WASHINGTON—Disturbing incidents involving VA facilities have been in the headlines recently, including a nursing home patient in Atlanta who was severely bitten by ants, a VA pathologist in Arkansas whose abuse of alcohol allegedly caused him to misdiagnose thousands of patients over 11 years and a string of deaths at the Clarksburg, WV, three of which have been ruled homicides due to insulin injections.
In testimony before the House VA Oversight Subcommittee, high-ranking VHA officials addressed those situations where veterans were injured or died due to poor facility management or clinician negligence. They characterized the situations as “isolated” and caused by “a few flawed staff” and not an indication of a systemwide problem.
Legislators expressed concerns, however, that, while those incidents might be isolated, systemic issues at VA that allow poor performing clinicians to practice medicine far longer than they should. Those assertions were backed up by VA oversight agencies.
A recent VA Office of the Inspector General report was used as a prime example of VA’s inability to deal with clinicians who are putting patients in danger. The report details a case involving an ophthalmologist working at a VA facility in VISN 10, which covers Michigan, Indiana and Ohio. The report does not specify the facility or reveal the clinician’s name.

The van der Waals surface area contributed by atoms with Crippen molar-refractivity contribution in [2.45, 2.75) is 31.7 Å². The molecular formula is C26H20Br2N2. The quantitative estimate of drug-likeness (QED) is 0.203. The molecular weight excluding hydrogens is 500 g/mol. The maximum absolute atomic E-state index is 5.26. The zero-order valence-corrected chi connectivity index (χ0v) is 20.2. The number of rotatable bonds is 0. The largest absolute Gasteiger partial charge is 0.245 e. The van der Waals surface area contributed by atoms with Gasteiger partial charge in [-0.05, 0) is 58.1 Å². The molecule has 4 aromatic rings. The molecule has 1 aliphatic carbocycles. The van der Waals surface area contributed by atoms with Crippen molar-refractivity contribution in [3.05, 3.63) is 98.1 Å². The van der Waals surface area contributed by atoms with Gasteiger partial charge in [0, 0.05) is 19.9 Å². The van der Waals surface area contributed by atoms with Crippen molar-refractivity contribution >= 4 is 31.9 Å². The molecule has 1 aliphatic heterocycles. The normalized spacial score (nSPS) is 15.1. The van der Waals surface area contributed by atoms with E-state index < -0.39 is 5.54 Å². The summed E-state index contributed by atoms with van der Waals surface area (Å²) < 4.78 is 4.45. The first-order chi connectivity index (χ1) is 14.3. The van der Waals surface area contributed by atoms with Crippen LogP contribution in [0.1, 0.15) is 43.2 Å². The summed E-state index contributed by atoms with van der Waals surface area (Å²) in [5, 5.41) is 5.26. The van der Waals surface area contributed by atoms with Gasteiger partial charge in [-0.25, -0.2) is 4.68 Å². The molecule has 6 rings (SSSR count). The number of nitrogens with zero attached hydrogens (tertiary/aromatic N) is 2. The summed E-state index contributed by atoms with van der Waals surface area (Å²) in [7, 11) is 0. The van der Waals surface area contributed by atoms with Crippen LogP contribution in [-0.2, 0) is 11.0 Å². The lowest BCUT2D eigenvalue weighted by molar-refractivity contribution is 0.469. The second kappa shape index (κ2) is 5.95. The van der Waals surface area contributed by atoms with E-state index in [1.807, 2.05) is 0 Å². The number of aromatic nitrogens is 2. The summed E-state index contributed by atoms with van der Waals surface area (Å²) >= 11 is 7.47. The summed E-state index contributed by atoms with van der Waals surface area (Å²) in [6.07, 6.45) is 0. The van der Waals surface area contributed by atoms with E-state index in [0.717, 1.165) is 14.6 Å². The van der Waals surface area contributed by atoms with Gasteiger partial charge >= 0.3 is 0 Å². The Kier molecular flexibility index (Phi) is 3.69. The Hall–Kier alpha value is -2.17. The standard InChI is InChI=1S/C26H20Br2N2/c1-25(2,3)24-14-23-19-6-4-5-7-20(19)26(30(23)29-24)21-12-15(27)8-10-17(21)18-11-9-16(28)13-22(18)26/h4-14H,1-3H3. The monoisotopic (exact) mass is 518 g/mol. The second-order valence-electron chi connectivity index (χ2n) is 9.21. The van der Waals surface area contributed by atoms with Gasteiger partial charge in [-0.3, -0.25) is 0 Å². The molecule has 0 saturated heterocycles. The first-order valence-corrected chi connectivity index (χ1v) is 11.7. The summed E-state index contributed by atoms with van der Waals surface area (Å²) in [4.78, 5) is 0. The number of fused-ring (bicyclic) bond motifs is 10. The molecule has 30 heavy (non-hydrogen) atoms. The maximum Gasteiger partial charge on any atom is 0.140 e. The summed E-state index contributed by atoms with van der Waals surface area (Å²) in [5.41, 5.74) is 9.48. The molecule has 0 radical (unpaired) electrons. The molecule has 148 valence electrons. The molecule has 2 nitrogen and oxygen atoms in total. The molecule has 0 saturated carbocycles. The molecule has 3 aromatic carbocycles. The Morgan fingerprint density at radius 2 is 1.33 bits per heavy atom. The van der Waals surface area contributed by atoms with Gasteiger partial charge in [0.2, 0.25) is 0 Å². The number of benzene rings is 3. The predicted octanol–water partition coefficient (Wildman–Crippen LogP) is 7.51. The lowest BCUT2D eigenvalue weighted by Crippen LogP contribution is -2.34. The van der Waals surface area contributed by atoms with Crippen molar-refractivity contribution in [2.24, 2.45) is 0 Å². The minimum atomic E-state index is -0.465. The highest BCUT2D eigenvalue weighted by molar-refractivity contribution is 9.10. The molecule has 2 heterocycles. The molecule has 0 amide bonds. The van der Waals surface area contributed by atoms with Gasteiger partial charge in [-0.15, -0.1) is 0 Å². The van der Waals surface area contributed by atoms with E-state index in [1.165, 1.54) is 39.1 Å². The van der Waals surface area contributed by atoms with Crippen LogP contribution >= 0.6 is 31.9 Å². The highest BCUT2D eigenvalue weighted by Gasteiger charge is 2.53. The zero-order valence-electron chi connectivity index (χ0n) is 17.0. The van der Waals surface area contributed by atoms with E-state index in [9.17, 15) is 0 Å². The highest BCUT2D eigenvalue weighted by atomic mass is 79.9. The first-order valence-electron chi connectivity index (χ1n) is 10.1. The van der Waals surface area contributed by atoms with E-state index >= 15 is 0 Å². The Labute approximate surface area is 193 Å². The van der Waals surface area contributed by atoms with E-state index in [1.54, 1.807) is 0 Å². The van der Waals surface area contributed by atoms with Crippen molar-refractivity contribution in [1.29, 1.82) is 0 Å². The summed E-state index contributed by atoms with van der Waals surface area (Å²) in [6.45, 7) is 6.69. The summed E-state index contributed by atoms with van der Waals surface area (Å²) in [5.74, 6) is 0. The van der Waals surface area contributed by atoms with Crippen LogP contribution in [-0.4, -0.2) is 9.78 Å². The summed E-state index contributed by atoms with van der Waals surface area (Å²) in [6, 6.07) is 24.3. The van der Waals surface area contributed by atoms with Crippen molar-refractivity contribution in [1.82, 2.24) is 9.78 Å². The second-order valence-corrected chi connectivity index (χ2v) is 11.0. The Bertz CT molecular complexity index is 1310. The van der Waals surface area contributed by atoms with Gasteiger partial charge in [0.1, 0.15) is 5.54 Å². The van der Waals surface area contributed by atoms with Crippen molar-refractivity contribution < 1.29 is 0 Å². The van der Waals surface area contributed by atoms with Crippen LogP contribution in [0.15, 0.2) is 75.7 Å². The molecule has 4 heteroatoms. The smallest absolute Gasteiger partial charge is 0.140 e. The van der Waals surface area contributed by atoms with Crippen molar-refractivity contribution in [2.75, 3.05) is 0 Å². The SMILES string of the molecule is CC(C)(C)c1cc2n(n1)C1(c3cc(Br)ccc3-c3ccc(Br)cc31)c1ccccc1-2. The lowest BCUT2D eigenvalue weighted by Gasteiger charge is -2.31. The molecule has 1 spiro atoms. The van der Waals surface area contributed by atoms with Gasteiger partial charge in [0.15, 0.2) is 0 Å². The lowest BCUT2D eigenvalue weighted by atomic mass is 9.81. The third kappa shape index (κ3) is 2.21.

The ophthalmologist began performing cataract surgeries in February of 2017. Within a few months, facility leaders were informed that, during procedures, the surgeon seemed to lack confidence and that procedures were taking excessively long, with a 30-minute surgery lasting as long as two hours.
That is in contrast to most surgeons being able to complete six to eight cataract surgeries during a scheduled operating room day. After a year, this surgeon was only able to complete two in a day. An attempt by the chief of surgery to increase that number by one each month beginning in April 2017 resulted in reports of increased complications and suboptimal outcomes, and the surgeon’s assigned cases were decreased again. More complex cases were referred out to community care providers.
It was not until September 2017 that the chief of surgery requested that one of the facility’s contract ophthalmologists observe the surgeon during cataract surgeries. While the observer’s report found that the results of the surgery fell “within community standards,” OIG investigators later discovered that the criteria the observer used did not actually address the concerns that had been brought forward. For example, the report did not describe the complexity of the cases, how many cases were observed or the time it took to complete them. According to investigators, the chief of surgery appeared to not question the deficiencies of the report, and the ophthalmologist was allowed to continue operating.
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